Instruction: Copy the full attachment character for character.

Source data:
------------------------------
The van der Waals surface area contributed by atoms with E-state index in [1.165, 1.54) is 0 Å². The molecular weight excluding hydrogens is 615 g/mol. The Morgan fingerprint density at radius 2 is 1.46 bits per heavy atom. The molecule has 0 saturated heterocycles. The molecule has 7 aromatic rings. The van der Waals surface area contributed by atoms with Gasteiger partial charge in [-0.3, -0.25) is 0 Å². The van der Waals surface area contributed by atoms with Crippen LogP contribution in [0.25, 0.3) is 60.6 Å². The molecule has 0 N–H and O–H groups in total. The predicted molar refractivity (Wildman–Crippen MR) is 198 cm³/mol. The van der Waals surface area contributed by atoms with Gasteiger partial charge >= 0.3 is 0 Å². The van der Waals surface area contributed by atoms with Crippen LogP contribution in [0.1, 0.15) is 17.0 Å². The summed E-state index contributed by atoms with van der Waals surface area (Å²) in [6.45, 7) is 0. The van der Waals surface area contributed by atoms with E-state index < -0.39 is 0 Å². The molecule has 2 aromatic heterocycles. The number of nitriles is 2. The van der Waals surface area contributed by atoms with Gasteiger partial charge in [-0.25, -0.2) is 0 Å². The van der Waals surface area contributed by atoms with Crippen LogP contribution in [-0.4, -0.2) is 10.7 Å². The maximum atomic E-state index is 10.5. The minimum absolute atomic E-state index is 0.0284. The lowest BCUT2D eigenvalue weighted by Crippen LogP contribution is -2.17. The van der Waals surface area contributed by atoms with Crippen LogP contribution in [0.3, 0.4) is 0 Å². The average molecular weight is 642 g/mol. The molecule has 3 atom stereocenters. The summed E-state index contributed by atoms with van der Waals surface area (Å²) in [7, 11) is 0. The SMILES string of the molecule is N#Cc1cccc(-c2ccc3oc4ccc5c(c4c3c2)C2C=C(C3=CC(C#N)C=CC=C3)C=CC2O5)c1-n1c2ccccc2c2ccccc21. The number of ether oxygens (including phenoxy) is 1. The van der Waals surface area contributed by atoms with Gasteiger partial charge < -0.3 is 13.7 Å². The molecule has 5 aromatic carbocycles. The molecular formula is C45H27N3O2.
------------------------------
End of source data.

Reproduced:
The van der Waals surface area contributed by atoms with E-state index in [1.165, 1.54) is 0 Å². The molecular weight excluding hydrogens is 615 g/mol. The Morgan fingerprint density at radius 2 is 1.46 bits per heavy atom. The molecule has 0 saturated heterocycles. The molecule has 7 aromatic rings. The van der Waals surface area contributed by atoms with Gasteiger partial charge in [-0.3, -0.25) is 0 Å². The van der Waals surface area contributed by atoms with Crippen LogP contribution in [0.25, 0.3) is 60.6 Å². The molecule has 0 N–H and O–H groups in total. The predicted molar refractivity (Wildman–Crippen MR) is 198 cm³/mol. The van der Waals surface area contributed by atoms with Gasteiger partial charge >= 0.3 is 0 Å². The van der Waals surface area contributed by atoms with Crippen LogP contribution in [0.1, 0.15) is 17.0 Å². The summed E-state index contributed by atoms with van der Waals surface area (Å²) in [6.45, 7) is 0. The van der Waals surface area contributed by atoms with E-state index < -0.39 is 0 Å². The molecule has 2 aromatic heterocycles. The number of nitriles is 2. The van der Waals surface area contributed by atoms with Gasteiger partial charge in [-0.25, -0.2) is 0 Å². The van der Waals surface area contributed by atoms with Crippen LogP contribution in [-0.4, -0.2) is 10.7 Å². The maximum atomic E-state index is 10.5. The minimum absolute atomic E-state index is 0.0284. The lowest BCUT2D eigenvalue weighted by Crippen LogP contribution is -2.17. The van der Waals surface area contributed by atoms with Crippen LogP contribution in [0.3, 0.4) is 0 Å². The average molecular weight is 642 g/mol. The molecule has 3 atom stereocenters. The summed E-state index contributed by atoms with van der Waals surface area (Å²) in [7, 11) is 0. The SMILES string of the molecule is N#Cc1cccc(-c2ccc3oc4ccc5c(c4c3c2)C2C=C(C3=CC(C#N)C=CC=C3)C=CC2O5)c1-n1c2ccccc2c2ccccc21. The number of ether oxygens (including phenoxy) is 1. The van der Waals surface area contributed by atoms with Gasteiger partial charge < -0.3 is 13.7 Å². The molecule has 5 aromatic carbocycles. The molecular formula is C45H27N3O2.